The Pacific Island nations have been consistently failed by the rugby fraternity and the recent proposals for a World League are a result of years of neglect by Tier 1 Nations and the administrators of the game.
Fiji, Tonga, Samoa and the Cook Islands are regularly cast in the "they bring flavour to the tournament" bracket when the World Cup rolls around every four years. They may even spring a surprise - think then Western Samoa's remarkable 16-13 win over Wales in 1991 or Fiji's 38-34 win over the same victims in 2007 - but, by and large, they are an after-thought on the global stage.
Their best players are hoovered up by Super Rugby franchises and mega-rich European clubs - often with an unwritten proviso that they don't play for their countries during the international windows. And, who is to judge any player who wishes to take his family out of relative poverty and forsake their national team for the good of their loved ones?
The 'original eight' power-brokers in the game: England, Ireland, Scotland, Wales, France, New Zealand, Australia and South Africa have held an almost iron grip on the administration of the game - how long did it take for Italy and Argentina to be granted entry into the 6 Nations and Rugby Championship respectively when both were worthy of earlier consideration?
Even in one-off test matches, the Tier 1 teams have sparingly toured the Pacific Islands. Rather Gallingly, New Zealand have played just once on Samoan soil, in 2015 - despite the relatively close geographical proximity in rugby terms. The game even cost the host nation almost £400,000 after all the money was counted.
The British and Irish Lions, for all their talk about upholding 'the traditions of the game' have never suggested a meeting with any of the Pacific Islands, even in a neutral venue in Australia or New Zealand. The windfall from such a match could do wonders for the funding of the game in the Pacific.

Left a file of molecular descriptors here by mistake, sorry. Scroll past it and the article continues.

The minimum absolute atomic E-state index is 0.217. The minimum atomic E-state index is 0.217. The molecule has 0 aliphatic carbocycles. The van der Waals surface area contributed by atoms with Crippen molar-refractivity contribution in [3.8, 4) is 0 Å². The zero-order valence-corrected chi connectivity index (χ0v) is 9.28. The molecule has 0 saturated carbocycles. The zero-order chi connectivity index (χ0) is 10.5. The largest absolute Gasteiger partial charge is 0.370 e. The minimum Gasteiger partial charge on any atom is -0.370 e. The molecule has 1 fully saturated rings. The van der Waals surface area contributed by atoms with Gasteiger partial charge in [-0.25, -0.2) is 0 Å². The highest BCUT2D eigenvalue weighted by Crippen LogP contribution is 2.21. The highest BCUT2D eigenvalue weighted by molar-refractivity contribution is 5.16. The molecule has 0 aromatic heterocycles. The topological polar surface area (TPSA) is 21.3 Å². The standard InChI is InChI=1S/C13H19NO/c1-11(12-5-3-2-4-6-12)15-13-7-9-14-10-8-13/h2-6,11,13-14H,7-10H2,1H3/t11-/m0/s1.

The proposed World League has come in for huge criticism from Johnny Sexton, Owen Farrell and Kieran Read but their concerns have mainly focused on the number of consecutive top level test matches the players will be expected to play.
However, Ronan O'Gara revealed on Friday's #OTBAM that there is consternation in New Zealand that the Pacific Island nations could be locked out of the proposed format for up to 10 years.
Former Argentina scrum-half and vice-president of World Rugby, Augustin Pichot, appears to be the voice of reason in the current administration. Having watched his home nation's struggles to get a seat at the big boy table - he is probably the only one in the organisation who can relate to the frustration of the Pacific Island nations. He reacted angrily to the leaked proposals and said he wouldn't sign off on them in their current format.
Regardless, the rugby world should be united in their approach to the future of the game which should include an equitable stake for rugby in the Pacific Islands.